New York Yankees fans don't often use the word "hope." It's not that we have an issue with undue optimism; it's just that in the last 18 seasons there's rarely been a need to rely on hope as our sustenance. When your team finishes in first year after year, you stop hoping and you start expecting. Anything less than a World Series championship is a failed season. Fail to make the playoffs, and the year becomes an utter abomination. How lucky have we been over this time? In the only season in which the Yankees did not play October baseball (2008), the team still finished with 89 wins, which would have been enough to secure a postseason berth in other divisions.
Every year we hear it -- the team is old, the players are in decline, the other teams in the division are younger and therefore better -- and every year the Yankees stave off the worst consequences. This season, though, confidence does not run as high. It's not just that Derek Jeter's ankle is bothering him or that Mark Teixeira has a wrist injury or that Alex Rodriguez won't play at least until the All-Star break or that Curtis Granderson will miss at least a month or that the team replaced Nick Swisher with the much-maligned Vernon Wells. It's that all of these things have happened together, leaving the Yankees with an Opening Day lineup that includes just one of their star infielders (Robinson Cano).
A feeling of frustration predominates. If the team, despite its best efforts, just wasn't good enough because it was too young or was too hampered by being a small-market team with a limited payroll, that would be one thing, but that's not the feeling here. The Yankees aren't a small-market team and they aren't inexperienced. If the Yankees struggle, it's because the wounds are self-inflicted.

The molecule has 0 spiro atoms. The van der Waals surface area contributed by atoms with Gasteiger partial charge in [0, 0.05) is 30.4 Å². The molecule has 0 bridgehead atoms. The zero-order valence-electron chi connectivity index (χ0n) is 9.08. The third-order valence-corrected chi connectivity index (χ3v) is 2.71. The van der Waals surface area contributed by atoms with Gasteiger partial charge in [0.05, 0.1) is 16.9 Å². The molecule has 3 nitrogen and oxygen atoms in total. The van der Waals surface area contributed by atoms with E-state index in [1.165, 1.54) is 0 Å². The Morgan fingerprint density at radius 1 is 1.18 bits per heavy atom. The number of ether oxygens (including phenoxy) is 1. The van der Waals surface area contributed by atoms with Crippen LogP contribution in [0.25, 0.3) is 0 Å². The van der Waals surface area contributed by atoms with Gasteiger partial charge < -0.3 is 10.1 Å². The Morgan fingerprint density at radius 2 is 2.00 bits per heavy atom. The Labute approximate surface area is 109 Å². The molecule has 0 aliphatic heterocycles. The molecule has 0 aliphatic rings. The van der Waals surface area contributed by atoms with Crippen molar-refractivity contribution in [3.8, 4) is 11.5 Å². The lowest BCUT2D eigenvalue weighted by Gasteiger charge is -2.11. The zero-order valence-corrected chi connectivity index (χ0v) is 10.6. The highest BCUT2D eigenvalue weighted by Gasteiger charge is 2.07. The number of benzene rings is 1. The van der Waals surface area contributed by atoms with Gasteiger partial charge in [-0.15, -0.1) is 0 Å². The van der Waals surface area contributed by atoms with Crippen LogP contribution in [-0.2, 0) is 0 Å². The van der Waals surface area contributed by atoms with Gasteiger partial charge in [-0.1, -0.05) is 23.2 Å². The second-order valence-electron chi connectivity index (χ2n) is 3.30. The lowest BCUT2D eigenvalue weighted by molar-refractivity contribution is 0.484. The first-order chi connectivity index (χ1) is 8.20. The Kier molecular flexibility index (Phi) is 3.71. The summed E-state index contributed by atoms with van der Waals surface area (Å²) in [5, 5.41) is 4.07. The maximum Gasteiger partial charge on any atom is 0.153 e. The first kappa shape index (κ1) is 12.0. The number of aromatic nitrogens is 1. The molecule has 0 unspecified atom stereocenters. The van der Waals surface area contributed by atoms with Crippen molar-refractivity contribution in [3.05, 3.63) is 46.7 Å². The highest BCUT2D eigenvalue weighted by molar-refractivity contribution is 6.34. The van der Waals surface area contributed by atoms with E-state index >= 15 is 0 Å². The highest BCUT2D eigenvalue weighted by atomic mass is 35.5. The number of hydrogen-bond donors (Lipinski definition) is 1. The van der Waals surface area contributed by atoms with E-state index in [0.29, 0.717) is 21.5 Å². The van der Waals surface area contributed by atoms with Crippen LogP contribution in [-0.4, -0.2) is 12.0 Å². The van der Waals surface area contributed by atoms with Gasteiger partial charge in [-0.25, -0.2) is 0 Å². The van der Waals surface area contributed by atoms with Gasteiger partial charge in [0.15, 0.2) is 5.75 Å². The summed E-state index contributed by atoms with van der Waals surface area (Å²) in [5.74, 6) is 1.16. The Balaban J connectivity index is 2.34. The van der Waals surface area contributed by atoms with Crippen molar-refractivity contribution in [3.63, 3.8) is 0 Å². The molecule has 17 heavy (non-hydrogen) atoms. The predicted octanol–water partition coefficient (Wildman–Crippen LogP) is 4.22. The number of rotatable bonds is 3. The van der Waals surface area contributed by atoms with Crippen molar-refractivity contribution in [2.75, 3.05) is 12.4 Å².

Most teams might be able to get under a $189 million payroll without making any tremendous sacrifice, but the Yankees can't suddenly pretend that the contracts of Rodriguez and Teixeira (among others) don't exist. The front office built a team that offered little roster flexibility and would be dependent on the successes of their big-money acquisitions. It worked in 2009, but that's now four years ago, and happened in that time.
Four years ago, Jesus Montero was the poster child for a revamped farm system. Now Montero is playing for the Mariners -- part of a trade from which the Yankees have yet to benefit. Four years ago the idea that Francisco Cervelli would be an Opening Day catcher would have been laughable. Today it's a reality. The frustration isn't so much that Montero isn't a Yankee -- at the time the trade was made, the Yankees were in desperate need of pitching help -- but that the team could have re-signed Russell Martin for $9-10 million, or less than they'll be paying Wells this season.
So there's a very real possibility that we Yankees fans, especially those born in the mid-'80s or later, will have to learn what it's like to rely on hope instead of expectations. The best part of baseball, of course, is that no matter what's predicted on paper, the games still have to be played, and a lot can happen over the course of a season six months long. Who knows, maybe Wells will turn into a more than adequate replacement for Swisher. Stranger things have happened.